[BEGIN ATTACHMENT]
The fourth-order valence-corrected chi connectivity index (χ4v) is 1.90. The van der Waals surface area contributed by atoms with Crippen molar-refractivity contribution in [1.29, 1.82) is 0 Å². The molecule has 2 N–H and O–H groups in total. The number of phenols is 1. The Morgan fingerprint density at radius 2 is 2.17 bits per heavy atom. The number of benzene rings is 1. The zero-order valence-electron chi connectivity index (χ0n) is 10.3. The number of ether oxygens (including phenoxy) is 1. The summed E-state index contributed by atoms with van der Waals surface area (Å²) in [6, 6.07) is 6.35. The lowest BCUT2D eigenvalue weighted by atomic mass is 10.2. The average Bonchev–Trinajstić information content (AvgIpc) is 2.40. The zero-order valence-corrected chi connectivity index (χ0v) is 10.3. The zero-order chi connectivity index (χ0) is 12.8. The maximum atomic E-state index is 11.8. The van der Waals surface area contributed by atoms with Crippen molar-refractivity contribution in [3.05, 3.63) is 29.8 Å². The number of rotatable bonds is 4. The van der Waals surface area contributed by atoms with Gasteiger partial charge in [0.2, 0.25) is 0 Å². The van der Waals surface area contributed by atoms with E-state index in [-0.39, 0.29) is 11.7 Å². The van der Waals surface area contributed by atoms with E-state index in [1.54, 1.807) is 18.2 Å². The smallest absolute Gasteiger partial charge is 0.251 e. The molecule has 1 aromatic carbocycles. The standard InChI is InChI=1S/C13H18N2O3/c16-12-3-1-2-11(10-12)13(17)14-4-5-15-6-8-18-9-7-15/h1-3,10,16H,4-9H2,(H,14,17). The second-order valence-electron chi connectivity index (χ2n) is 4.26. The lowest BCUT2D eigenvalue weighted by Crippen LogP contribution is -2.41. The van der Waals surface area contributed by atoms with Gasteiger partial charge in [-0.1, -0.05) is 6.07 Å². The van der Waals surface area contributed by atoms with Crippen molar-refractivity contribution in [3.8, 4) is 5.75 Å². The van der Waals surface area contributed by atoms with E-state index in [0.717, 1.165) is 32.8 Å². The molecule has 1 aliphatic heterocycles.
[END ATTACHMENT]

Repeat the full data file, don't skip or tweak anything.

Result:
The fourth-order valence-corrected chi connectivity index (χ4v) is 1.90. The van der Waals surface area contributed by atoms with Crippen molar-refractivity contribution in [1.29, 1.82) is 0 Å². The molecule has 2 N–H and O–H groups in total. The number of phenols is 1. The Morgan fingerprint density at radius 2 is 2.17 bits per heavy atom. The number of benzene rings is 1. The zero-order valence-electron chi connectivity index (χ0n) is 10.3. The number of ether oxygens (including phenoxy) is 1. The summed E-state index contributed by atoms with van der Waals surface area (Å²) in [6, 6.07) is 6.35. The lowest BCUT2D eigenvalue weighted by atomic mass is 10.2. The average Bonchev–Trinajstić information content (AvgIpc) is 2.40. The zero-order valence-corrected chi connectivity index (χ0v) is 10.3. The zero-order chi connectivity index (χ0) is 12.8. The maximum atomic E-state index is 11.8. The van der Waals surface area contributed by atoms with Crippen molar-refractivity contribution in [3.05, 3.63) is 29.8 Å². The number of rotatable bonds is 4. The van der Waals surface area contributed by atoms with Gasteiger partial charge in [0.2, 0.25) is 0 Å². The van der Waals surface area contributed by atoms with E-state index in [-0.39, 0.29) is 11.7 Å². The van der Waals surface area contributed by atoms with E-state index in [1.54, 1.807) is 18.2 Å². The smallest absolute Gasteiger partial charge is 0.251 e. The molecule has 1 aromatic carbocycles. The standard InChI is InChI=1S/C13H18N2O3/c16-12-3-1-2-11(10-12)13(17)14-4-5-15-6-8-18-9-7-15/h1-3,10,16H,4-9H2,(H,14,17). The second-order valence-electron chi connectivity index (χ2n) is 4.26. The lowest BCUT2D eigenvalue weighted by Crippen LogP contribution is -2.41. The van der Waals surface area contributed by atoms with Gasteiger partial charge in [-0.1, -0.05) is 6.07 Å². The van der Waals surface area contributed by atoms with Crippen molar-refractivity contribution in [3.8, 4) is 5.75 Å². The van der Waals surface area contributed by atoms with E-state index in [0.717, 1.165) is 32.8 Å². The molecule has 1 aliphatic heterocycles.